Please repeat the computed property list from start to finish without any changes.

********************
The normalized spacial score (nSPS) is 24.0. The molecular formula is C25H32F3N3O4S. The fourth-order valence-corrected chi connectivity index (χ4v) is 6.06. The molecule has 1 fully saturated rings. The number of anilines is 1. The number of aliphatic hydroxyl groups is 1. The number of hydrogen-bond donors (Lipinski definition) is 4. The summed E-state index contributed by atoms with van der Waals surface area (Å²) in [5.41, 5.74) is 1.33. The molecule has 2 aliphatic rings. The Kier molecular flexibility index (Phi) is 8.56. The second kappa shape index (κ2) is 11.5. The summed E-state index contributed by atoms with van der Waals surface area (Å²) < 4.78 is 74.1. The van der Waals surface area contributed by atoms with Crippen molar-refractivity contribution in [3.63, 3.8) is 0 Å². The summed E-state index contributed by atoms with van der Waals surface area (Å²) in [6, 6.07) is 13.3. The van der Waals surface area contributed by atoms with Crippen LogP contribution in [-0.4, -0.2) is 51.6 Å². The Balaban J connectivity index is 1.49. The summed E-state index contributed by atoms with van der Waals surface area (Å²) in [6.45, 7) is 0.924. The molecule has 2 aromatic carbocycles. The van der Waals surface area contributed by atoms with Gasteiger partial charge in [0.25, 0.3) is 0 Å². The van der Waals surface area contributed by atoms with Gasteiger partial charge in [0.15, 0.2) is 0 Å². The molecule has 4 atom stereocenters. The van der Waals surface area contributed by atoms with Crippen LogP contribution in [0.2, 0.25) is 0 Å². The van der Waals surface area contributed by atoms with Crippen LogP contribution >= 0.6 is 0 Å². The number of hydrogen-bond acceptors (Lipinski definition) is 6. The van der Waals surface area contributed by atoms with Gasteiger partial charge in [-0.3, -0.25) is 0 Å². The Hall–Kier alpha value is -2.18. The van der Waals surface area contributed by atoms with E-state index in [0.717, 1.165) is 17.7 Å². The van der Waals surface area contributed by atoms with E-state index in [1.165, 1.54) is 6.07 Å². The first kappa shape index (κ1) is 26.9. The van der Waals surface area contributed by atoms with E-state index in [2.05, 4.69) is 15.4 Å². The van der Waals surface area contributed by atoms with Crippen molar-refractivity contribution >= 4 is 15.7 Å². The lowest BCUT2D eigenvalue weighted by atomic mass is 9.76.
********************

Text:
The normalized spacial score (nSPS) is 24.0. The molecular formula is C25H32F3N3O4S. The fourth-order valence-corrected chi connectivity index (χ4v) is 6.06. The molecule has 1 fully saturated rings. The number of anilines is 1. The number of aliphatic hydroxyl groups is 1. The number of hydrogen-bond donors (Lipinski definition) is 4. The summed E-state index contributed by atoms with van der Waals surface area (Å²) in [5.41, 5.74) is 1.33. The molecule has 2 aliphatic rings. The Kier molecular flexibility index (Phi) is 8.56. The second kappa shape index (κ2) is 11.5. The summed E-state index contributed by atoms with van der Waals surface area (Å²) < 4.78 is 74.1. The van der Waals surface area contributed by atoms with Crippen molar-refractivity contribution in [3.63, 3.8) is 0 Å². The summed E-state index contributed by atoms with van der Waals surface area (Å²) in [6, 6.07) is 13.3. The van der Waals surface area contributed by atoms with Crippen LogP contribution in [-0.4, -0.2) is 51.6 Å². The Balaban J connectivity index is 1.49. The summed E-state index contributed by atoms with van der Waals surface area (Å²) in [6.45, 7) is 0.924. The molecule has 2 aromatic carbocycles. The van der Waals surface area contributed by atoms with Gasteiger partial charge in [0.25, 0.3) is 0 Å². The van der Waals surface area contributed by atoms with Gasteiger partial charge in [0.15, 0.2) is 0 Å². The molecule has 4 atom stereocenters. The van der Waals surface area contributed by atoms with Crippen LogP contribution in [0.2, 0.25) is 0 Å². The van der Waals surface area contributed by atoms with Crippen LogP contribution >= 0.6 is 0 Å². The number of hydrogen-bond acceptors (Lipinski definition) is 6. The van der Waals surface area contributed by atoms with Gasteiger partial charge in [-0.3, -0.25) is 0 Å². The Hall–Kier alpha value is -2.18. The van der Waals surface area contributed by atoms with E-state index in [0.717, 1.165) is 17.7 Å². The van der Waals surface area contributed by atoms with E-state index in [1.165, 1.54) is 6.07 Å². The first kappa shape index (κ1) is 26.9. The van der Waals surface area contributed by atoms with E-state index in [2.05, 4.69) is 15.4 Å². The van der Waals surface area contributed by atoms with Crippen molar-refractivity contribution >= 4 is 15.7 Å². The lowest BCUT2D eigenvalue weighted by atomic mass is 9.76.